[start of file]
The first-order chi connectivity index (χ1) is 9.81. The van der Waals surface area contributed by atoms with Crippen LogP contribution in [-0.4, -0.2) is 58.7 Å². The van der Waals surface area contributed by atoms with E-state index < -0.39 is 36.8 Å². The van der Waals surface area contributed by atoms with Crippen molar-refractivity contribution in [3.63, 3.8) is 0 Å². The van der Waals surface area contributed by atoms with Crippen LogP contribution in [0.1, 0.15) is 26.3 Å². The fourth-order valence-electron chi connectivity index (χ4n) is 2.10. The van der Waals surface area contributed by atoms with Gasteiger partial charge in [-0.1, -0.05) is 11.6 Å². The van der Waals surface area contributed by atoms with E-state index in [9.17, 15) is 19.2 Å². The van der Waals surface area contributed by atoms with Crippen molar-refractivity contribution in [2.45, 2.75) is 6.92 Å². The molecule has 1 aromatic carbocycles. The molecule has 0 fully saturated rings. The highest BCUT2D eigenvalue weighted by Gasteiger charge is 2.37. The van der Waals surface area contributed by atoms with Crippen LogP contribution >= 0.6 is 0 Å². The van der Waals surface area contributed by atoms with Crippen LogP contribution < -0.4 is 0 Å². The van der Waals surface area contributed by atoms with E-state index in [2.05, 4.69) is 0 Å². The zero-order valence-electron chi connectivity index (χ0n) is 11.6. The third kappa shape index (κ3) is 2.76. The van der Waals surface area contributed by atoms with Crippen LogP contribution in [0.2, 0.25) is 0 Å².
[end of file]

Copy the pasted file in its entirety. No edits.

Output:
The first-order chi connectivity index (χ1) is 9.81. The van der Waals surface area contributed by atoms with Crippen LogP contribution in [-0.4, -0.2) is 58.7 Å². The van der Waals surface area contributed by atoms with E-state index < -0.39 is 36.8 Å². The van der Waals surface area contributed by atoms with Crippen molar-refractivity contribution in [3.63, 3.8) is 0 Å². The van der Waals surface area contributed by atoms with Crippen LogP contribution in [0.1, 0.15) is 26.3 Å². The fourth-order valence-electron chi connectivity index (χ4n) is 2.10. The van der Waals surface area contributed by atoms with Gasteiger partial charge in [-0.1, -0.05) is 11.6 Å². The van der Waals surface area contributed by atoms with E-state index in [9.17, 15) is 19.2 Å². The van der Waals surface area contributed by atoms with Crippen molar-refractivity contribution in [2.45, 2.75) is 6.92 Å². The molecule has 1 aromatic carbocycles. The molecule has 0 fully saturated rings. The highest BCUT2D eigenvalue weighted by Gasteiger charge is 2.37. The van der Waals surface area contributed by atoms with Crippen LogP contribution >= 0.6 is 0 Å². The van der Waals surface area contributed by atoms with Crippen LogP contribution < -0.4 is 0 Å². The van der Waals surface area contributed by atoms with E-state index in [2.05, 4.69) is 0 Å². The zero-order valence-electron chi connectivity index (χ0n) is 11.6. The third kappa shape index (κ3) is 2.76. The van der Waals surface area contributed by atoms with Crippen LogP contribution in [0.2, 0.25) is 0 Å².